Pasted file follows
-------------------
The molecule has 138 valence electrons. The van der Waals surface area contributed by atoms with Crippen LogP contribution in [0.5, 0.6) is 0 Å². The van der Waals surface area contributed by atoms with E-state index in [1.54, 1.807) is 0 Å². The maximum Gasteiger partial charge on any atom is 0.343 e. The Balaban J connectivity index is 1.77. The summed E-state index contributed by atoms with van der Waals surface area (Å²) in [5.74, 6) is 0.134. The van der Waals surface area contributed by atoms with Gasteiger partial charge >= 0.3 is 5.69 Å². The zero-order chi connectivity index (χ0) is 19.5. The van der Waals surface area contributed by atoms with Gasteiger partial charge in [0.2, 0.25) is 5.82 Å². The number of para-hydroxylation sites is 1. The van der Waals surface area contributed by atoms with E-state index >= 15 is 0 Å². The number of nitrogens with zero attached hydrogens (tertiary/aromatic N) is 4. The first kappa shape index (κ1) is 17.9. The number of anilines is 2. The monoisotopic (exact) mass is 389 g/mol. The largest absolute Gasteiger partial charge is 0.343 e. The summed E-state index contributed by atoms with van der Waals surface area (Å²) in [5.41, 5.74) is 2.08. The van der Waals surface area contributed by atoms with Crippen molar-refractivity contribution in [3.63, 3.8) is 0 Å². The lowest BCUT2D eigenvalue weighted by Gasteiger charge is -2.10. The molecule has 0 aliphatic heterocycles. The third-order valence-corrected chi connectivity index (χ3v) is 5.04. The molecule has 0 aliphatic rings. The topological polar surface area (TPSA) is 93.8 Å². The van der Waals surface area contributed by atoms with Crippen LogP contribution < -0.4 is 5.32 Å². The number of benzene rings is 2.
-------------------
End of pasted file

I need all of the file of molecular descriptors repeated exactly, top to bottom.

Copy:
The molecule has 138 valence electrons. The van der Waals surface area contributed by atoms with Crippen LogP contribution in [0.5, 0.6) is 0 Å². The van der Waals surface area contributed by atoms with E-state index in [1.54, 1.807) is 0 Å². The maximum Gasteiger partial charge on any atom is 0.343 e. The Balaban J connectivity index is 1.77. The summed E-state index contributed by atoms with van der Waals surface area (Å²) in [5.74, 6) is 0.134. The van der Waals surface area contributed by atoms with Gasteiger partial charge >= 0.3 is 5.69 Å². The zero-order chi connectivity index (χ0) is 19.5. The van der Waals surface area contributed by atoms with Gasteiger partial charge in [0.2, 0.25) is 5.82 Å². The number of para-hydroxylation sites is 1. The van der Waals surface area contributed by atoms with E-state index >= 15 is 0 Å². The number of nitrogens with zero attached hydrogens (tertiary/aromatic N) is 4. The first kappa shape index (κ1) is 17.9. The number of anilines is 2. The monoisotopic (exact) mass is 389 g/mol. The largest absolute Gasteiger partial charge is 0.343 e. The summed E-state index contributed by atoms with van der Waals surface area (Å²) in [5.41, 5.74) is 2.08. The van der Waals surface area contributed by atoms with Crippen molar-refractivity contribution in [3.63, 3.8) is 0 Å². The lowest BCUT2D eigenvalue weighted by Gasteiger charge is -2.10. The molecule has 0 aliphatic heterocycles. The third-order valence-corrected chi connectivity index (χ3v) is 5.04. The molecule has 0 aliphatic rings. The topological polar surface area (TPSA) is 93.8 Å². The van der Waals surface area contributed by atoms with Crippen LogP contribution < -0.4 is 5.32 Å². The number of benzene rings is 2.